via Leadership struggle has paralysed ship of state | The Zimbabwean 01 July 2014 by Eddie Cross
Zanu was founded in the early 60’s and came out of a leadership split which left Joshua Nkomo in charge of Zapu, and Ndabaningi Sithole in charge of the new party. Before very long the entire leadership of the nationalist movement found itself in detention or exile. The key leaders were all detained at various centres inside the country, while the leadership in exile established the military capacity to challenge the Rhodesian regime.
While in detention, Sithole was deposed and Robert Mugabe assumed control of the party and the Zanla military campaign. When he fled the country after being released from detention at the insistence of the South African government in 1974, Mugabe was greeted by the Zanla forces in Mozambique as a hero and leader. However, not everyone was happy with him and his stay in Mozambique was not always a happy one.
When the situation evolved to the point where settlement talks were planned with the British government in 1979, Mugabe was selected as one of the key negotiators and he used his position to inveigle his place at the table into one of dominance in the subsequent process, supported clandestinely by the British and American governments as being the only man who could bring peace.
The mysterious death of the commander of the Zanla forces in Mozambique, Herbert Chitepo, subsequently cleared the way for him to assume complete power in 1980.
Since then he has ruled Zimbabwe with an iron grip – using his skills to keep all rivals off balance or simply “dealt with” in whatever way seemed appropriate and possible. The list of leadership debris left by his political career includes many notables. Perhaps his crowning achievement was the subjugation of the Zapu leadership in 1987 when the leadership of Zapu collapsed under the pressure of a ruthless campaign that is now classified as genocide.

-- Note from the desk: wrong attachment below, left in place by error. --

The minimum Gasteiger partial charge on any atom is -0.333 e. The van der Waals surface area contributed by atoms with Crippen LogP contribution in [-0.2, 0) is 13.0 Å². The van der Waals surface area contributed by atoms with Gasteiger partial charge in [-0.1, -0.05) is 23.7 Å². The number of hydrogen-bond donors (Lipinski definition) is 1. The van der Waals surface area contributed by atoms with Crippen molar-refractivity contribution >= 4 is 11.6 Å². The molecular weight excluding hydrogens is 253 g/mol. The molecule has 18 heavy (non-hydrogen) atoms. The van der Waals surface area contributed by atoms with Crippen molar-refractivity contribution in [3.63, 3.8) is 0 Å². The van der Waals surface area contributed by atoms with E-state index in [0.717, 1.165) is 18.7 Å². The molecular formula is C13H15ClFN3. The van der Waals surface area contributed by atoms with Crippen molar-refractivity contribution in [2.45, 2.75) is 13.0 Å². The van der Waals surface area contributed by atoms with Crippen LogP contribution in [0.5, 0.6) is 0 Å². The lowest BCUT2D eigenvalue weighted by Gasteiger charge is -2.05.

His reaction to near defeat by the emergent MDC in 1999 was to unleash a Stalinist attack on the new party and its supporters. In the aftermath he nearly destroyed the economy and led Zimbabwe down a road that brought about near “failed state” status for Zimbabwe in 2008. He skilfully negotiated the subsequent turmoil and used his residual status as an African icon to hold onto power despite electoral defeats in both 2002 and 2008.
But, like all human beings, age catches up with us all and now, in his 90th year and the 34th year in absolute power, he faces yet another, more difficult challenge; one which will very likely determine his legacy and fashion the future for the rest of us.
Like Mao in China and Banda in Malawi, it looks as if he is not going to let go until he dies. The statement last week by loyalists in the party that he will be the Zanu (PF) candidate in 2018 just confirms such thinking. However, he is frail and his eyesight not so good anymore. Right now the main problem is that he will not tolerate any policy shifts and is losing control of the centre of power leaving all the rogue elements in Zanu (PF)(and there are many) free to do their own destructive thing.